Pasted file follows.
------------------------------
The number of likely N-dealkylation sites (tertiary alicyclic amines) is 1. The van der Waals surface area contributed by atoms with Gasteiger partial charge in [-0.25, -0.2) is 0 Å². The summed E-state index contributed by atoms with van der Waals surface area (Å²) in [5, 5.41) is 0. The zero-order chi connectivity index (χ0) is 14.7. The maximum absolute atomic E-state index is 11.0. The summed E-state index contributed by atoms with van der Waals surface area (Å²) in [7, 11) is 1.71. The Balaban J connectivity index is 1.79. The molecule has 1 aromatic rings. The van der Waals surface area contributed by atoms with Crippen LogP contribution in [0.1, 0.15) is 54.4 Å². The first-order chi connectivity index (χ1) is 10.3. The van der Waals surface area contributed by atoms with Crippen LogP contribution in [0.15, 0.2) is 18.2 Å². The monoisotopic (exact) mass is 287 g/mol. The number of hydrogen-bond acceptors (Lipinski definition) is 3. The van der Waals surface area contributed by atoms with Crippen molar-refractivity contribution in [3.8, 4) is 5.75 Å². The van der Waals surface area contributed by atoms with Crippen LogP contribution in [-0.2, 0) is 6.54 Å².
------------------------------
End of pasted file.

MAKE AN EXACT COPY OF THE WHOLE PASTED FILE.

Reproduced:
The number of likely N-dealkylation sites (tertiary alicyclic amines) is 1. The van der Waals surface area contributed by atoms with Gasteiger partial charge in [-0.25, -0.2) is 0 Å². The summed E-state index contributed by atoms with van der Waals surface area (Å²) in [5, 5.41) is 0. The zero-order chi connectivity index (χ0) is 14.7. The maximum absolute atomic E-state index is 11.0. The summed E-state index contributed by atoms with van der Waals surface area (Å²) in [7, 11) is 1.71. The Balaban J connectivity index is 1.79. The molecule has 1 aromatic rings. The van der Waals surface area contributed by atoms with Crippen LogP contribution in [0.1, 0.15) is 54.4 Å². The first-order chi connectivity index (χ1) is 10.3. The van der Waals surface area contributed by atoms with Crippen LogP contribution in [0.15, 0.2) is 18.2 Å². The monoisotopic (exact) mass is 287 g/mol. The number of hydrogen-bond acceptors (Lipinski definition) is 3. The van der Waals surface area contributed by atoms with Crippen molar-refractivity contribution in [3.8, 4) is 5.75 Å². The van der Waals surface area contributed by atoms with Crippen LogP contribution in [-0.2, 0) is 6.54 Å².